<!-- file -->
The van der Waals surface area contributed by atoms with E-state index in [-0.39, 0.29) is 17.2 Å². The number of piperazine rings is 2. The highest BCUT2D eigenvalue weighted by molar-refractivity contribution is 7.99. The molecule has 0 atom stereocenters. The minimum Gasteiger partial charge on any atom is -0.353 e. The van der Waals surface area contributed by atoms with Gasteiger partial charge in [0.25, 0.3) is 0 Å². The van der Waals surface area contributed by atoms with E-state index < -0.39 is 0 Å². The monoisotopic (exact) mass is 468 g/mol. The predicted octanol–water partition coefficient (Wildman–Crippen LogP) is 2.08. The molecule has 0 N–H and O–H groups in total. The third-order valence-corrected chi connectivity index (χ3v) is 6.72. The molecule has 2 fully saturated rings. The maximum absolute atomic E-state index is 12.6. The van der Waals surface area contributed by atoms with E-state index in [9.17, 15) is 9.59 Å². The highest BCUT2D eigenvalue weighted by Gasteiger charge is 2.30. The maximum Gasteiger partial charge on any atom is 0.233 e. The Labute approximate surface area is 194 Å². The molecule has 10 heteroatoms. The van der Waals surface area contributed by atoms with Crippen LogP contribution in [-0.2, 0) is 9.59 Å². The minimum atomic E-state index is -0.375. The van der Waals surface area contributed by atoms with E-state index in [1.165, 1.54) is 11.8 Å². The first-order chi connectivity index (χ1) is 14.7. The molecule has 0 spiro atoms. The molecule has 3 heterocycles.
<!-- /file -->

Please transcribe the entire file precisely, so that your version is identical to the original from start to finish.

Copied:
The van der Waals surface area contributed by atoms with E-state index in [-0.39, 0.29) is 17.2 Å². The number of piperazine rings is 2. The highest BCUT2D eigenvalue weighted by molar-refractivity contribution is 7.99. The molecule has 0 atom stereocenters. The minimum Gasteiger partial charge on any atom is -0.353 e. The van der Waals surface area contributed by atoms with Gasteiger partial charge in [0.25, 0.3) is 0 Å². The van der Waals surface area contributed by atoms with E-state index < -0.39 is 0 Å². The monoisotopic (exact) mass is 468 g/mol. The predicted octanol–water partition coefficient (Wildman–Crippen LogP) is 2.08. The molecule has 0 N–H and O–H groups in total. The third-order valence-corrected chi connectivity index (χ3v) is 6.72. The molecule has 2 fully saturated rings. The maximum absolute atomic E-state index is 12.6. The van der Waals surface area contributed by atoms with E-state index in [9.17, 15) is 9.59 Å². The highest BCUT2D eigenvalue weighted by Gasteiger charge is 2.30. The maximum Gasteiger partial charge on any atom is 0.233 e. The Labute approximate surface area is 194 Å². The molecule has 10 heteroatoms. The van der Waals surface area contributed by atoms with Crippen LogP contribution in [-0.2, 0) is 9.59 Å². The minimum atomic E-state index is -0.375. The van der Waals surface area contributed by atoms with E-state index in [1.165, 1.54) is 11.8 Å². The first-order chi connectivity index (χ1) is 14.7. The molecule has 0 spiro atoms. The molecule has 3 heterocycles.